Brown Booby  |  

Sula leucogaster

The smallest of the Sulidae family, the Brown Booby is deep brown in colour on the back, upper breast, upper wing, head and throat. A strong demarcation is seen on the breast with white undersides. Under wings display a distinct white patch to the centre margined by deep brown. The iris may be cream, yellow, grey or deep brown. The bill is creamy-grey and males have a deep blue base (close to the head). Legs and feet are yellow. The average length of the Brown Booby is 65–75 cm with a wingspan of 130–150 cm. Birds weigh from 900–1500 g. (Lindsay 1986; Marchant & Higgins 1990). There is little difference between sexes, though females are slightly larger and have a chrome-yellow base to the bill instead of blue and brighter yellow feet. There is no seasonal variation in plumage. Juveniles and immature birds are also similar with a brownish tinge to white underparts (Lindsay 1986; Marchant & Higgins 1990). At sea, the Brown Booby flies and feeds individually or in flocks, sometimes in large mixed-species flocks, and often travel in extended skeins (a flock in flight). The species breeds colonially and roosts communally with other Brown Boobies or other species (Marchant & Higgins 1990).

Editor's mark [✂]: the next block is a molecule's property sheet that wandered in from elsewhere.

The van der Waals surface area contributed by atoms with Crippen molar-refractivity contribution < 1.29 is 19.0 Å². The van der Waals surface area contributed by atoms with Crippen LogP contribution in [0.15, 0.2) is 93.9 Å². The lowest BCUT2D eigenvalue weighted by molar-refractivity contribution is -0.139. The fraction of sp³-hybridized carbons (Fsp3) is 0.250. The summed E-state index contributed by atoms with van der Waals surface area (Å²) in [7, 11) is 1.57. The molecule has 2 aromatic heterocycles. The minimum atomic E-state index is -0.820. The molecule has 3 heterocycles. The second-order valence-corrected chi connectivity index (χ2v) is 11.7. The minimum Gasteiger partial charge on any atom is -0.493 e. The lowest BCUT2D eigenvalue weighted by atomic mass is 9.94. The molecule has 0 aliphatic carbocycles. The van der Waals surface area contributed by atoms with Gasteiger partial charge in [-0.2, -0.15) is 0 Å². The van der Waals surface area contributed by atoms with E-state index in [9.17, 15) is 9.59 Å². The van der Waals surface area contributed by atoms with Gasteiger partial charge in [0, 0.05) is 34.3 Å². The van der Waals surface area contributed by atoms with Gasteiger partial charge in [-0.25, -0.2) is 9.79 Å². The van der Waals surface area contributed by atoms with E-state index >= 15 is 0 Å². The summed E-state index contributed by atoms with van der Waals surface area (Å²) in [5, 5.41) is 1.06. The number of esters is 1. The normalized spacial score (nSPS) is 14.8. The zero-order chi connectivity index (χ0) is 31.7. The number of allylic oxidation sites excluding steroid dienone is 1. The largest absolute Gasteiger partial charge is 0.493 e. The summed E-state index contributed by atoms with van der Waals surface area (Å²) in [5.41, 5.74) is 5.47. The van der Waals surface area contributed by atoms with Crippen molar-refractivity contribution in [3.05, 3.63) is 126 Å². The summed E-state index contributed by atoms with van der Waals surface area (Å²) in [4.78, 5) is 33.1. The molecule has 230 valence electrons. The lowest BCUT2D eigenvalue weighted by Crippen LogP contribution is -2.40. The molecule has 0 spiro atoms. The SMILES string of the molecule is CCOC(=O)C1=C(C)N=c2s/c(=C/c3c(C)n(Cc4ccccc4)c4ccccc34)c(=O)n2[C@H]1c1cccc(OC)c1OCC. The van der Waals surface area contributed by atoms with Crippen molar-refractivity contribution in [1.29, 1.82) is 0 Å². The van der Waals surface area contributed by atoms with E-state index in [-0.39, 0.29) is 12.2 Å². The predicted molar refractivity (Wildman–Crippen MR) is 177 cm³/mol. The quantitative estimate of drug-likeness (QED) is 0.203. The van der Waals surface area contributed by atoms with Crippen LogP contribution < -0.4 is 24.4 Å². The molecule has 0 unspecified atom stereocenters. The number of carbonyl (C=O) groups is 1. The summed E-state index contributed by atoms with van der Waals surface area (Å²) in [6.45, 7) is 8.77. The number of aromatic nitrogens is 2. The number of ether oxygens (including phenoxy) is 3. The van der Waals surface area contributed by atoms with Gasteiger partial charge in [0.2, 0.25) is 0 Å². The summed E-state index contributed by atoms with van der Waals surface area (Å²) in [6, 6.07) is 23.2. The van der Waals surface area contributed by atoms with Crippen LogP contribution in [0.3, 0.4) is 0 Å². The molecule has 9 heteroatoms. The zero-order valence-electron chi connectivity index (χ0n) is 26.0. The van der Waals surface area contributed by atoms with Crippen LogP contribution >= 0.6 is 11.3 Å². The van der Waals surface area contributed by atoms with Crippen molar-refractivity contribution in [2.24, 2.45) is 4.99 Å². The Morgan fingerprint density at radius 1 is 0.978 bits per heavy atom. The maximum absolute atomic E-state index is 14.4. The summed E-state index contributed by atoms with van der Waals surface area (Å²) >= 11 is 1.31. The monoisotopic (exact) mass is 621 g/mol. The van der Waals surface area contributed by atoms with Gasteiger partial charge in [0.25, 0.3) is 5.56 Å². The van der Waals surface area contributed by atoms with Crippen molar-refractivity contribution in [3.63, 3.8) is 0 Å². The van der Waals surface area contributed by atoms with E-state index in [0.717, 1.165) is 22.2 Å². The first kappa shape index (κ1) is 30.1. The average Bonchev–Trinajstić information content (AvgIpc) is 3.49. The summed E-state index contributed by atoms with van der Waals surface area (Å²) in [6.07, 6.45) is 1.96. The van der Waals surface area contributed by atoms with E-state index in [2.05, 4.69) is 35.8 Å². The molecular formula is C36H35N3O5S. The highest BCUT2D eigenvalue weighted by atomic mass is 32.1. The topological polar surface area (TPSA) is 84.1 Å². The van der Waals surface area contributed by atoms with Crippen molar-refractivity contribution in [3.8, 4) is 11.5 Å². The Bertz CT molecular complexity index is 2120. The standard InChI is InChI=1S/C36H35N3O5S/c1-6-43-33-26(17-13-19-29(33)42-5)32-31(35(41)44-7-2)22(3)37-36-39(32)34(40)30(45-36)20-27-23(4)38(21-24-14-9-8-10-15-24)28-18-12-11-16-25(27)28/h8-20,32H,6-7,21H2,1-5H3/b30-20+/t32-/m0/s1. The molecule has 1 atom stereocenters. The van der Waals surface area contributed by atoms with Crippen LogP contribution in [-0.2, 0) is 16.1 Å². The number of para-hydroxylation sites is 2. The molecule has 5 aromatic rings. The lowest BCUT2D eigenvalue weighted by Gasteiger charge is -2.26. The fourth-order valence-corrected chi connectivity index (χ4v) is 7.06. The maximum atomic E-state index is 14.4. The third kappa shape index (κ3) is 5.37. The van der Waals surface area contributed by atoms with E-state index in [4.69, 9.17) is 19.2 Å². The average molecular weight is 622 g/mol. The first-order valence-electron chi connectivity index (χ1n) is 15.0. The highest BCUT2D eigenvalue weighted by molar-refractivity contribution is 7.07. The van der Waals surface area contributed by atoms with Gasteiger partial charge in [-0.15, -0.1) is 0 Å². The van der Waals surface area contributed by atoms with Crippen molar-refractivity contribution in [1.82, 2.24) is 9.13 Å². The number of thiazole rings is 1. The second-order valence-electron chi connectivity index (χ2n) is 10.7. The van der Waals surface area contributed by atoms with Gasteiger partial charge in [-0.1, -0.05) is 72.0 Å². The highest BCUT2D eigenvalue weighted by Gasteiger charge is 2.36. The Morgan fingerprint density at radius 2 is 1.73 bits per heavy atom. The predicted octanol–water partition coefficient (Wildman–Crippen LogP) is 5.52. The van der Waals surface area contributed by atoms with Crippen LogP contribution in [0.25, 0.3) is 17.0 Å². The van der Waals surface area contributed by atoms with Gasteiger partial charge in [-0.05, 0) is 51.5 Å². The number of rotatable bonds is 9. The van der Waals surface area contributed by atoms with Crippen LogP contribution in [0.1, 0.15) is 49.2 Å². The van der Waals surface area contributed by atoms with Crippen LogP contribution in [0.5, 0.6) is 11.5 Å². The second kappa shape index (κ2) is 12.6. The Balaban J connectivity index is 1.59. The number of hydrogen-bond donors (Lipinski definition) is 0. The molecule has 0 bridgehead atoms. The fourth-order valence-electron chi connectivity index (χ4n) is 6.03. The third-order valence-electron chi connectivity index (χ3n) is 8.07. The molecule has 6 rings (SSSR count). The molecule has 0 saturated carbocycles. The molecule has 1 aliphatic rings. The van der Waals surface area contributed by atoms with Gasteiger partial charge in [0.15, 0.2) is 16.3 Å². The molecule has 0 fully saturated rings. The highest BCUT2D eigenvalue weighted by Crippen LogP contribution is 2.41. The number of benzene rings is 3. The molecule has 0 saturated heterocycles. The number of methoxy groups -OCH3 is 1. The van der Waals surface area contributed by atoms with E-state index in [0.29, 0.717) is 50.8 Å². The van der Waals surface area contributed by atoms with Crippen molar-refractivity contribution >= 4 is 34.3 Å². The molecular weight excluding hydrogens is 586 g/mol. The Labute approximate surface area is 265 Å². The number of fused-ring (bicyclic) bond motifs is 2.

Government evidence of impact of climate change:

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  • Australian Government Department of Agriculture, Water and the Environment, Species Profile and Threats Database, Sula leucogaster

    Climate Change Climate change and associated changes in weather; ocean currents and sea levels may have a dramatic impact on this species; since its nests on low islands can be inundated by high tides (Coate 1997 Marchant Higgins 1990).